Graduation Date

Summer 2023

Document Type


Degree Name

Doctor of Philosophy (PhD)



First Advisor

Ying Zhang, Ph.D.

Second Advisor

Cheng Zheng, Ph.D.

Third Advisor

Lynette Smith, Ph.D.

Fourth Advisor

James Dong, Ph.D.


There is a growing interest in modeling multiple event data in biomedical and public health investigations. Competing and semi-competing risks data are two special types of multiple event data. Statistical modeling of semi-competing risks data involves an intermediate event and a terminal event and emphasizes the investigation of the effect of the intermediate event on the terminal event. The investigation of the semi-competing risks data model not only enables us to determine if a disease episode is associated with mortality but also provides a toolkit for predicting death if the episode occurred at a particular time. Meanwhile, the interpretation of the causal effect of a treatment or exposure in competing risks data is also of great interest. Endogeneity and potential confounding issues in observational studies prevent investigators from determining the causal significance of the primary exposure of interest. An issue frequently encountered in both competing and semi-competing risks data is incomplete observation of the event types or event misclassification. Naive analyses by disregarding case mis-ascertainment or complete case analyses by excluding any subjects who may be subject to case misclassification or absent event status may generate biased estimates that lead to invalid inferences. In the literature, several statistical remedies have been developed to assist in correctly modeling competing risks data. To the best of our knowledge, there are limited statistical methods in the literature that can be directly applied to the semi-competing risks data with missing event types. In this dissertation, we propose pseudo-likelihood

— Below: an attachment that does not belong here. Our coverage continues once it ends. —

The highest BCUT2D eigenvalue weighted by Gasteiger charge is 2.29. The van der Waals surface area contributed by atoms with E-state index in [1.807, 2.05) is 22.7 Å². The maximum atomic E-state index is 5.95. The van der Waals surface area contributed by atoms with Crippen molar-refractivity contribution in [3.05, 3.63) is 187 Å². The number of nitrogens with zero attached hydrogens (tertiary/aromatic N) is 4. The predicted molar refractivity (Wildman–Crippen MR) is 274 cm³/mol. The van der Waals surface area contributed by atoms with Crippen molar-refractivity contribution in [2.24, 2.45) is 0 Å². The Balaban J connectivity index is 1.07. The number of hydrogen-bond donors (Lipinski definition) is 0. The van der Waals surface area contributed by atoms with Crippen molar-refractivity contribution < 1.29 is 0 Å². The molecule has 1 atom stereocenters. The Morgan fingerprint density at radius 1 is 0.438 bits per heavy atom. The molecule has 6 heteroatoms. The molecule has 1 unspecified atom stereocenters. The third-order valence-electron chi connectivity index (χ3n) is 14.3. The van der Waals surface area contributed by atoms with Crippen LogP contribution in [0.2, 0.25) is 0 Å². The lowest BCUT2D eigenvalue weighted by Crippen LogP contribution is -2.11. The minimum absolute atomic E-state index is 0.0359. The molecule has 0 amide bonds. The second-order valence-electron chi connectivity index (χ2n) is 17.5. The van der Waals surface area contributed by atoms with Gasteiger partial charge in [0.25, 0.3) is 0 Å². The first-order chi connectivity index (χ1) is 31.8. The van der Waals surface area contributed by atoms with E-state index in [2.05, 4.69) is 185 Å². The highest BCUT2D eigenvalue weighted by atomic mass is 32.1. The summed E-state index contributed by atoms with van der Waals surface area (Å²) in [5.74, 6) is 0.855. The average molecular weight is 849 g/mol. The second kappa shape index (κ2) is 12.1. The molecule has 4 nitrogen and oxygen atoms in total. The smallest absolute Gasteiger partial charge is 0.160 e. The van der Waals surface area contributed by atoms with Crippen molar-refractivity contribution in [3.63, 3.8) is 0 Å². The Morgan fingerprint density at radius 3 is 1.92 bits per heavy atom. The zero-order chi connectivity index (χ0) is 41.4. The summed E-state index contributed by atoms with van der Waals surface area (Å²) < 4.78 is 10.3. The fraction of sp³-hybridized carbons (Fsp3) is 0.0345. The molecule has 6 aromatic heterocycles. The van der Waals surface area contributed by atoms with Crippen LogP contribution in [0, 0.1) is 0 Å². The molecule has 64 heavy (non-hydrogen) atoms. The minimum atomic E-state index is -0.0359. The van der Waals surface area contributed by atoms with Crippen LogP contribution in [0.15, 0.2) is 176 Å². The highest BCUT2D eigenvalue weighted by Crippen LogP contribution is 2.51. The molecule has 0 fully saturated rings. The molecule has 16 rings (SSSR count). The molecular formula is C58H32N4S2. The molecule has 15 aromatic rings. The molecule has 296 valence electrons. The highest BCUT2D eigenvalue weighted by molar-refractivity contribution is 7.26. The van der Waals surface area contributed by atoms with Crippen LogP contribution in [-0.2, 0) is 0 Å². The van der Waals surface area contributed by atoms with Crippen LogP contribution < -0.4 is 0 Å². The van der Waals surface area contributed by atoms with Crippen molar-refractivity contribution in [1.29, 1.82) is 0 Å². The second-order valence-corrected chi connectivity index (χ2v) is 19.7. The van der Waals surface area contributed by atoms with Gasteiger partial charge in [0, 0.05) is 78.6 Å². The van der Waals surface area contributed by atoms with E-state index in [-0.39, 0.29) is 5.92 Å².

approaches equipped with an EM-like algorithm to study semi-competing risks data with missing event types under the restricted Gamma-Frailty conditional Markov model. We demonstrate that the resulting pseudo-likelihood estimates are consistent and asymptotically normal, and we use simulation studies to validate these theoretical properties. We also propose a modified two-stage residual inclusion method for studying the causal effect of competing risks data with missing event types. Finally, we apply our proposed methods to an ongoing multi-center HIV cohort study from the East Africa Regional Consortium of the International Epidemiology Databases to Evaluate AIDS (EA-IeDEA).


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